Summer reading

As the summer workshops wind down and summer vacations begin in the education department, we have found ourselves each year sharing our summer reading plans. Last summer, we discussed the topic in our online community group for history educators, and received many wonderful ideas for history teachers and history enthusiasts. This year, we thought we’d share our reading plans or recent favorites here on the blog. Leave us a comment and let us know what’s on your list!

From Jenny Wei:
I recently read Quiet: The Power of Introverts in a World that Can’t Stop Talking by Susan Cain. I was interested in it because I consider myself an introvert and wanted to learn a bit more about some of the research into personalities like mine. I’d recommend it for teachers because it has a great chapter on supporting introverted kids. For a preview of the author and her central points, take a look at Cain’s talk for TED.

From Matt Hoffman:
Unbroken: A World War II Story of Survival, Resilience, and Redemption by Laura Hillenbrand
In Unbroken, Laura Hillenbrand enthrallingly tells the true story of Louis Zamperini. The story starts in 1917 and weaves through historical events (i.e., 1936 Berlin Olympics and WWII) in interesting ways, taking the reader on an emotional rollercoaster ride—from glory to the brink of death…several times. It makes for a great and quick summer read. To learn more about this book and hear from Laura Hillenbrand, see this NPR interview.

From Erin Anderson:
I just read Prodigal Summer by Barbara Kingsolver. It’s a work of fiction, interwoven with biology and nature, in this case moths and the American Chestnut tree. A major plot point of the book is that the American Chestnut went nearly extinct due to an invasive fungi in the early part of the 20th century, so now all the fully grown chestnuts in the United States are Asiatic varieties. (American Chestnuts can still grow to about chest high on a man before the blight gets them.)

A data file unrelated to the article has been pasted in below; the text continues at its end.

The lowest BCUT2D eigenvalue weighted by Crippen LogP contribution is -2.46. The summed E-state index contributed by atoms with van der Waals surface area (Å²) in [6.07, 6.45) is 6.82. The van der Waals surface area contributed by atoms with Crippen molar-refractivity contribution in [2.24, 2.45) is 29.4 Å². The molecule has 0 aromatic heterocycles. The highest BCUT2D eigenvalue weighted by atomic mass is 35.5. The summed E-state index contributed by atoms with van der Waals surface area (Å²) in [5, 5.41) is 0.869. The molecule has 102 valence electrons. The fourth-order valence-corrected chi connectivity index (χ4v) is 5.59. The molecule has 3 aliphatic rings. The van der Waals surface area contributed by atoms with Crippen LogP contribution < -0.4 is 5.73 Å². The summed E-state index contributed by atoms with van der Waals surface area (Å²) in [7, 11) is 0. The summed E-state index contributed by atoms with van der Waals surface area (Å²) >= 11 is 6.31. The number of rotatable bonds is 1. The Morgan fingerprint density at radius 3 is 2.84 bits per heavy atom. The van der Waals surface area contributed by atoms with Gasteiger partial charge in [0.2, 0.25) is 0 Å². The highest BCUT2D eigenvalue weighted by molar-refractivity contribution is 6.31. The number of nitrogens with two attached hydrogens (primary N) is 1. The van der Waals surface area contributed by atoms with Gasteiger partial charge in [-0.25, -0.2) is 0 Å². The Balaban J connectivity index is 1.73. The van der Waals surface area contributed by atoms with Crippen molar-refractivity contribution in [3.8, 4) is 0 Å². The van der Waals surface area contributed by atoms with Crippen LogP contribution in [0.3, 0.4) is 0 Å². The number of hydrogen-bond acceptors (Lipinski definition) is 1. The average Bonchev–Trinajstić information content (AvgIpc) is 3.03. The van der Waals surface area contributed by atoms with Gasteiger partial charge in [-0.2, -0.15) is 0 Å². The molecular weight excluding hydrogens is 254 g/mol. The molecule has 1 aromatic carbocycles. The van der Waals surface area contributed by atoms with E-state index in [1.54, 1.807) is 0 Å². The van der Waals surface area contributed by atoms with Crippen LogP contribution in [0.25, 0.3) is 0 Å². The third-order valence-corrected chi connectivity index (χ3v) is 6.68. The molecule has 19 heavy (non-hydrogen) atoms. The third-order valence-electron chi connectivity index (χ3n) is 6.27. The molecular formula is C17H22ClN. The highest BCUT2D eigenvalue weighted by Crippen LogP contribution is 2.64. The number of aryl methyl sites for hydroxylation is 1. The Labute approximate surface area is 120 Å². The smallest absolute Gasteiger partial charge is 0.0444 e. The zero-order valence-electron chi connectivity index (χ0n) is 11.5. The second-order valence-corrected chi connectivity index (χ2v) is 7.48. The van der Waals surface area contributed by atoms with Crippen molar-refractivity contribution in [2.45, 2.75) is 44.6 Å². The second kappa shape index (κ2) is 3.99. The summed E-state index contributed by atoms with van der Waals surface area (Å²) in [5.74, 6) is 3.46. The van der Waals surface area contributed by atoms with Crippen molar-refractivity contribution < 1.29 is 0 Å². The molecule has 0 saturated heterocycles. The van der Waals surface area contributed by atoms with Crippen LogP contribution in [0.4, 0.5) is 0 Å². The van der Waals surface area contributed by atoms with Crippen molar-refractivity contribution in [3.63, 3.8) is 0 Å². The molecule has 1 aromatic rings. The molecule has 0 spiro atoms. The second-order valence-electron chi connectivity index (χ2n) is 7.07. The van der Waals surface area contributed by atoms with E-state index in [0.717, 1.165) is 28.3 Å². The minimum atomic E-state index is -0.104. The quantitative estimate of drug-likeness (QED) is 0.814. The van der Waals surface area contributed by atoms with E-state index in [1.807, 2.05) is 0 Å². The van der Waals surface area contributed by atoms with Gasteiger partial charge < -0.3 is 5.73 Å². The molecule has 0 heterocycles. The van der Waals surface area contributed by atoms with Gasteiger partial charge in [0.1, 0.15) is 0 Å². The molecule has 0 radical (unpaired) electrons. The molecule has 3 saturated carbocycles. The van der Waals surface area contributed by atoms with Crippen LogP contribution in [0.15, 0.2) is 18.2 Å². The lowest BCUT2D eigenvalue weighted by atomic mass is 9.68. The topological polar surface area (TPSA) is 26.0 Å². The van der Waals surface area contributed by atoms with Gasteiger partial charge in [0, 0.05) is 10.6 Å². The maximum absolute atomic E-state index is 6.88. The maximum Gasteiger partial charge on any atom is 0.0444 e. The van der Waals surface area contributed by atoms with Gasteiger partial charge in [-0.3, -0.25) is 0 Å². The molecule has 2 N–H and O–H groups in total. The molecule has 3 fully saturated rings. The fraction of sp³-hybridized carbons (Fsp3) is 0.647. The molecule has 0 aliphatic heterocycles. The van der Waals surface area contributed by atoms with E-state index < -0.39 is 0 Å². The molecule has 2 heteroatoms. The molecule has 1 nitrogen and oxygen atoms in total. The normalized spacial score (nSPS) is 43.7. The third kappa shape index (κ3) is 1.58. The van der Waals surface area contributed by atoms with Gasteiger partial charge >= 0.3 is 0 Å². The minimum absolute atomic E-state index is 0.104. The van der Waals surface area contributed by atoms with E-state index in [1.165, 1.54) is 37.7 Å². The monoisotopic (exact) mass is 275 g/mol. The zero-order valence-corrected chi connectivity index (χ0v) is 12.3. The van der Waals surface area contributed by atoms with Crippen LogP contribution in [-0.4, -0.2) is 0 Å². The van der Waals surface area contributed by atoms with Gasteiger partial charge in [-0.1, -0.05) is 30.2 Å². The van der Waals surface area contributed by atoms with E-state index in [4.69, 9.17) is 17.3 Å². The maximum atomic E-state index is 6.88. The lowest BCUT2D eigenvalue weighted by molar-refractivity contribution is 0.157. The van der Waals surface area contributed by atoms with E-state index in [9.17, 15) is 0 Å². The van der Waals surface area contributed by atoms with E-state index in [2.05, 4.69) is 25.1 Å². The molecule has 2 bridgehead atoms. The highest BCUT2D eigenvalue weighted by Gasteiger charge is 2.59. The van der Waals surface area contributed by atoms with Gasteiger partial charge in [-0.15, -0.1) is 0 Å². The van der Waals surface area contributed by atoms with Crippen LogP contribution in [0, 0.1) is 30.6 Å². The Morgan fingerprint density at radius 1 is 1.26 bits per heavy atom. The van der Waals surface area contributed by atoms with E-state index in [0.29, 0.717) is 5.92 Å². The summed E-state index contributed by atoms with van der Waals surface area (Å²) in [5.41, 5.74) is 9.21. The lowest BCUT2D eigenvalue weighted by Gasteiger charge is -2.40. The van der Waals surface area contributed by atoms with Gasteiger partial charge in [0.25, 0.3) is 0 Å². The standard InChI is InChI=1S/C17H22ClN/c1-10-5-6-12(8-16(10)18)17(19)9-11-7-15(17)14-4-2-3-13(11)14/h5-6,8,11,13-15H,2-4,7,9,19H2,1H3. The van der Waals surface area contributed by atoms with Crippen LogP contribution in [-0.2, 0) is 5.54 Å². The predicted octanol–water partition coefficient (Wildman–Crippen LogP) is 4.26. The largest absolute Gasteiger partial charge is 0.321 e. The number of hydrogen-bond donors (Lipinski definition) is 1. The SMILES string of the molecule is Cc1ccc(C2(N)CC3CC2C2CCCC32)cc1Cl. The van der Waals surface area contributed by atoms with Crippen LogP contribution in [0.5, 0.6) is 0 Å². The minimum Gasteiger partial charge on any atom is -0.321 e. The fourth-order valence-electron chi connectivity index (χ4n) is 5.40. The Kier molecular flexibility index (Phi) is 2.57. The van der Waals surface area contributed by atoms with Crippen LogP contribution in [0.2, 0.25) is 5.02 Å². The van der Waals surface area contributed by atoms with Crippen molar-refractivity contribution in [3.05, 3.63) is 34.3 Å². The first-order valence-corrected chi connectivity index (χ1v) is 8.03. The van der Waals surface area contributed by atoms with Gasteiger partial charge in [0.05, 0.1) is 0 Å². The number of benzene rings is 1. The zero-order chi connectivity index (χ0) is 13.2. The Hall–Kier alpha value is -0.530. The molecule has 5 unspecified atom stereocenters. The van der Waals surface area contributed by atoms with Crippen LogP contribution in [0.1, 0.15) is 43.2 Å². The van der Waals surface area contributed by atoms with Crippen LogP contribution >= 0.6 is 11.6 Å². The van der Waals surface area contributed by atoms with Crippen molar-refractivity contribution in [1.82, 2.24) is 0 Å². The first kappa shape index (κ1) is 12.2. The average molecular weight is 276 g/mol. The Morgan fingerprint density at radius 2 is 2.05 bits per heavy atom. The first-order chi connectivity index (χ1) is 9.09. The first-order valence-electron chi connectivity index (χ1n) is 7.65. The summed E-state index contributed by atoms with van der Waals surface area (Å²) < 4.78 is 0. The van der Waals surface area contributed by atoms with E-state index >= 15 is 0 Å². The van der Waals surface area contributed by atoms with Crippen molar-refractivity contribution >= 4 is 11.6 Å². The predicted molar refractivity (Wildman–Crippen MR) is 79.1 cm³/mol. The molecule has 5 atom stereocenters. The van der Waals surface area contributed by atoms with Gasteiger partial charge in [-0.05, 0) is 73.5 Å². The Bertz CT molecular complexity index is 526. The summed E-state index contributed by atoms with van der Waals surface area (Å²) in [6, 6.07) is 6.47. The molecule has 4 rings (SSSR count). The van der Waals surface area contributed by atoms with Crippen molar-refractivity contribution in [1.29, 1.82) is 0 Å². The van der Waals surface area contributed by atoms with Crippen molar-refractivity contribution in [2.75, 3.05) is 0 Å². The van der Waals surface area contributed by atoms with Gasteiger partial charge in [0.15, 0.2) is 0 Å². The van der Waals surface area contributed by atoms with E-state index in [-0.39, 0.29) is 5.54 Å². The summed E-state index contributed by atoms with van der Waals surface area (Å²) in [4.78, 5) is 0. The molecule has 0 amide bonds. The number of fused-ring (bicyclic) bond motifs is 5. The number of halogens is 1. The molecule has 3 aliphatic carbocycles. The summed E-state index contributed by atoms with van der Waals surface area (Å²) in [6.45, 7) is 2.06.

However, there are a very few stands of American Chestnuts scattered around the U.S. I specifically made a trip to the Accokeek Foundation (the viewshed from Mount Vernon) because I saw on a map that they have a stand of chestnuts and I thought they might be old growth ones that survived the blight. Sadly, the trees were not old growth, but were just saplings that hadn’t yet been decimated. I did learn that there is a stand of 2,500 in western Wisconsin, so I’m on a quest to see those by the end of the summer. A lot of early America was built on those chestnut trees.

From Naomi Coquillon:
At the moment, my pleasure reading is Robert Louis Stevenson’s Treasure Island —a classic I had yet to read and am enjoying fully. Given the recent bicentennial of the beginning of the War of 1812 and the 2014 anniversary of the Battle of Baltimore, my next read may be Alan Taylor’s The Civil War of 1812 (though at over 600 pages, I doubt this will be my beach reading!). I look forward to hearing his reexamination of the War of 1812 as a civil war among similar peoples (not as the second war for independence, as it is often described), but also to his style, which is more descriptive and character-based than most academic works. I am also planning to read Michael Sandel’s What Money Can’t Buy: The Moral Limits of Markets . In this piece from the PBS NewsHour, Sandel introduces his basic premise, about how we have moved from “having a market economy to becoming a market society,” which I think would be a useful one for teachers of economics and government.

From Carrie Kotcho:
Currently I’m doing a bit of escapist reading and thoroughly enjoying, Game of Thrones by George R.R. Martin. Knights and armor and magic make for great beach reading as far as I’m concerned. Right before that I read The New Jim Crow: Mass Incarceration in the Age of Colorblindness by Michelle Alexander, a must-read for folks interested in social justice issues. NPR did an interesting author interview with Ms. Alexander back in January. I’ve just ordered The Mansion of Happiness: A History of Life and Death by Harvard professor Jill Lepore. I like reading Lepore’s work because she is not afraid to ask big questions.

What are you looking forward to reading this summer? What do you recommend to fellow educators and history enthusiasts? Share your thoughts in the comments section!